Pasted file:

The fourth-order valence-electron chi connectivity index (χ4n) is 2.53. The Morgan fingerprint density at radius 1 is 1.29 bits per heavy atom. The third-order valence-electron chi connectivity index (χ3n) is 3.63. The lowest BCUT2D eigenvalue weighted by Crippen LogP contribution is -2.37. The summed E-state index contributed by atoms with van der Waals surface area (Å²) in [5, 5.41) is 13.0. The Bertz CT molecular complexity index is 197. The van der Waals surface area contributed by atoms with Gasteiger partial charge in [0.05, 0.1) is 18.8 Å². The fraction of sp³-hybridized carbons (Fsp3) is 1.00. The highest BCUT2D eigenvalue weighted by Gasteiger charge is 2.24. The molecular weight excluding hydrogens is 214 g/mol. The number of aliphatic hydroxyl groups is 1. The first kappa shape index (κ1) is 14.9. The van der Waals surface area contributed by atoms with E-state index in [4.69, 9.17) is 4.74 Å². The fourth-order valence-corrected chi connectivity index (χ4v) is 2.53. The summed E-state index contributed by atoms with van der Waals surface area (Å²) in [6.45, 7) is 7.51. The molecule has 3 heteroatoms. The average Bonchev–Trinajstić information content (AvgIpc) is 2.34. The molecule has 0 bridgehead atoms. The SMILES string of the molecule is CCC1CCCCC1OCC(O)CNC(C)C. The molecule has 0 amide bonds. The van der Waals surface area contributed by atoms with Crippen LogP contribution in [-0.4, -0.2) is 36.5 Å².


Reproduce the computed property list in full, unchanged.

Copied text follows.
The fourth-order valence-electron chi connectivity index (χ4n) is 2.53. The Morgan fingerprint density at radius 1 is 1.29 bits per heavy atom. The third-order valence-electron chi connectivity index (χ3n) is 3.63. The lowest BCUT2D eigenvalue weighted by Crippen LogP contribution is -2.37. The summed E-state index contributed by atoms with van der Waals surface area (Å²) in [5, 5.41) is 13.0. The Bertz CT molecular complexity index is 197. The van der Waals surface area contributed by atoms with Gasteiger partial charge in [0.05, 0.1) is 18.8 Å². The fraction of sp³-hybridized carbons (Fsp3) is 1.00. The highest BCUT2D eigenvalue weighted by Gasteiger charge is 2.24. The molecular weight excluding hydrogens is 214 g/mol. The number of aliphatic hydroxyl groups is 1. The first kappa shape index (κ1) is 14.9. The van der Waals surface area contributed by atoms with E-state index in [4.69, 9.17) is 4.74 Å². The fourth-order valence-corrected chi connectivity index (χ4v) is 2.53. The summed E-state index contributed by atoms with van der Waals surface area (Å²) in [6.45, 7) is 7.51. The molecule has 3 heteroatoms. The average Bonchev–Trinajstić information content (AvgIpc) is 2.34. The molecule has 0 bridgehead atoms. The SMILES string of the molecule is CCC1CCCCC1OCC(O)CNC(C)C. The molecule has 0 amide bonds. The van der Waals surface area contributed by atoms with Crippen LogP contribution in [-0.4, -0.2) is 36.5 Å².